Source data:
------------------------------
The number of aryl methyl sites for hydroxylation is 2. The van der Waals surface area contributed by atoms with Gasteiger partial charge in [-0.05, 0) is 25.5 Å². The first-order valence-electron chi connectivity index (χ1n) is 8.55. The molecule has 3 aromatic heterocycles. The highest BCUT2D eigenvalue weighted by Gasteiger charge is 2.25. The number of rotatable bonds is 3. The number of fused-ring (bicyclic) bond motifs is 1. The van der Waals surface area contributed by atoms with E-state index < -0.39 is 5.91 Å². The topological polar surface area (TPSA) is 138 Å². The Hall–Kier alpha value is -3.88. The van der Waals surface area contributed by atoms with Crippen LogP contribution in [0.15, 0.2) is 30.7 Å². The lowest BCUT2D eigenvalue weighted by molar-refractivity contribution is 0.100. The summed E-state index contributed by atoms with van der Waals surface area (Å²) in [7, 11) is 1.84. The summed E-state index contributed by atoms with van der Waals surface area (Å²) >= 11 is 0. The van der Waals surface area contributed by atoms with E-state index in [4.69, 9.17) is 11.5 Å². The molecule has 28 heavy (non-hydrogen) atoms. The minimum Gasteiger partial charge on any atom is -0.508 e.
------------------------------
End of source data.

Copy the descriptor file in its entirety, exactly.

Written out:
The number of aryl methyl sites for hydroxylation is 2. The van der Waals surface area contributed by atoms with Gasteiger partial charge in [-0.05, 0) is 25.5 Å². The first-order valence-electron chi connectivity index (χ1n) is 8.55. The molecule has 3 aromatic heterocycles. The highest BCUT2D eigenvalue weighted by Gasteiger charge is 2.25. The number of rotatable bonds is 3. The number of fused-ring (bicyclic) bond motifs is 1. The van der Waals surface area contributed by atoms with E-state index < -0.39 is 5.91 Å². The topological polar surface area (TPSA) is 138 Å². The Hall–Kier alpha value is -3.88. The van der Waals surface area contributed by atoms with Crippen LogP contribution in [0.15, 0.2) is 30.7 Å². The lowest BCUT2D eigenvalue weighted by molar-refractivity contribution is 0.100. The summed E-state index contributed by atoms with van der Waals surface area (Å²) in [7, 11) is 1.84. The summed E-state index contributed by atoms with van der Waals surface area (Å²) >= 11 is 0. The van der Waals surface area contributed by atoms with E-state index in [4.69, 9.17) is 11.5 Å². The molecule has 28 heavy (non-hydrogen) atoms. The minimum Gasteiger partial charge on any atom is -0.508 e.